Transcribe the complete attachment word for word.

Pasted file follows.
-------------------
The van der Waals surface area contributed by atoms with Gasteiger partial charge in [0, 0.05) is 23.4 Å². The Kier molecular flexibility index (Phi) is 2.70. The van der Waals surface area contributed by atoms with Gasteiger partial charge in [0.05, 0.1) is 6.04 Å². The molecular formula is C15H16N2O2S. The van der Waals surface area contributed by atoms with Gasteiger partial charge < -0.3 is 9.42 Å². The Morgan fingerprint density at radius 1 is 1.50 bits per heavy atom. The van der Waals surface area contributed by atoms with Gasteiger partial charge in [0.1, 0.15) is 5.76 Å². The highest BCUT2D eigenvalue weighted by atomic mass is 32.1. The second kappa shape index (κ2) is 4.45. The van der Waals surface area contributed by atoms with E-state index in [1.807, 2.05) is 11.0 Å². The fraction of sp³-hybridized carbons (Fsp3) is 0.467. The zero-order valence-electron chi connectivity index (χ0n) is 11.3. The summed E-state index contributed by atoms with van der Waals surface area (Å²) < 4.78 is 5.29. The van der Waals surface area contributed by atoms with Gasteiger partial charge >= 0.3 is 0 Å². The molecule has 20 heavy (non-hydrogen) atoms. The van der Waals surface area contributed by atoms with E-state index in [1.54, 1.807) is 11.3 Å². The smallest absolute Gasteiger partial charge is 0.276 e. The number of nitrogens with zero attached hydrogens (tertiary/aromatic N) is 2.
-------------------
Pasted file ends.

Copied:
The van der Waals surface area contributed by atoms with Gasteiger partial charge in [0, 0.05) is 23.4 Å². The Kier molecular flexibility index (Phi) is 2.70. The van der Waals surface area contributed by atoms with Gasteiger partial charge in [0.05, 0.1) is 6.04 Å². The molecular formula is C15H16N2O2S. The van der Waals surface area contributed by atoms with Gasteiger partial charge < -0.3 is 9.42 Å². The Morgan fingerprint density at radius 1 is 1.50 bits per heavy atom. The van der Waals surface area contributed by atoms with Gasteiger partial charge in [0.1, 0.15) is 5.76 Å². The highest BCUT2D eigenvalue weighted by atomic mass is 32.1. The second kappa shape index (κ2) is 4.45. The van der Waals surface area contributed by atoms with E-state index in [1.807, 2.05) is 11.0 Å². The fraction of sp³-hybridized carbons (Fsp3) is 0.467. The zero-order valence-electron chi connectivity index (χ0n) is 11.3. The summed E-state index contributed by atoms with van der Waals surface area (Å²) < 4.78 is 5.29. The van der Waals surface area contributed by atoms with Gasteiger partial charge >= 0.3 is 0 Å². The molecule has 20 heavy (non-hydrogen) atoms. The van der Waals surface area contributed by atoms with E-state index in [1.54, 1.807) is 11.3 Å². The smallest absolute Gasteiger partial charge is 0.276 e. The number of nitrogens with zero attached hydrogens (tertiary/aromatic N) is 2.